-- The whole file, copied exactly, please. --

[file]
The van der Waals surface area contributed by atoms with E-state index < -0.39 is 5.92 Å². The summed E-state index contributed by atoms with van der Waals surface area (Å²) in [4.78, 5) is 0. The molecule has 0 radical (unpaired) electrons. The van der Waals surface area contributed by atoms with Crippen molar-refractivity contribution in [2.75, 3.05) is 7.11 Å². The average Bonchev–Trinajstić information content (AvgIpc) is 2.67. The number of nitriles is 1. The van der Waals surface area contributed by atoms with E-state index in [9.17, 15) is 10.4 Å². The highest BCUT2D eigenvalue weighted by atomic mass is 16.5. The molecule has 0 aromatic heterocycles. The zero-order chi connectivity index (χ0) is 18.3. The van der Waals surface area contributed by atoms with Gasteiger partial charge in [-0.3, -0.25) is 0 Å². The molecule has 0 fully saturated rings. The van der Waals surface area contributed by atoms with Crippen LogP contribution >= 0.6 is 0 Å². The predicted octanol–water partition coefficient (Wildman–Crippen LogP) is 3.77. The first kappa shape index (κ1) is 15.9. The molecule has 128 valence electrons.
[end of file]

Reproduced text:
The van der Waals surface area contributed by atoms with E-state index < -0.39 is 5.92 Å². The summed E-state index contributed by atoms with van der Waals surface area (Å²) in [4.78, 5) is 0. The molecule has 0 radical (unpaired) electrons. The van der Waals surface area contributed by atoms with Crippen molar-refractivity contribution in [2.75, 3.05) is 7.11 Å². The average Bonchev–Trinajstić information content (AvgIpc) is 2.67. The number of nitriles is 1. The van der Waals surface area contributed by atoms with E-state index in [9.17, 15) is 10.4 Å². The highest BCUT2D eigenvalue weighted by atomic mass is 16.5. The molecule has 0 aromatic heterocycles. The zero-order chi connectivity index (χ0) is 18.3. The van der Waals surface area contributed by atoms with Gasteiger partial charge in [-0.3, -0.25) is 0 Å². The molecule has 0 fully saturated rings. The van der Waals surface area contributed by atoms with Crippen LogP contribution >= 0.6 is 0 Å². The predicted octanol–water partition coefficient (Wildman–Crippen LogP) is 3.77. The first kappa shape index (κ1) is 15.9. The molecule has 128 valence electrons.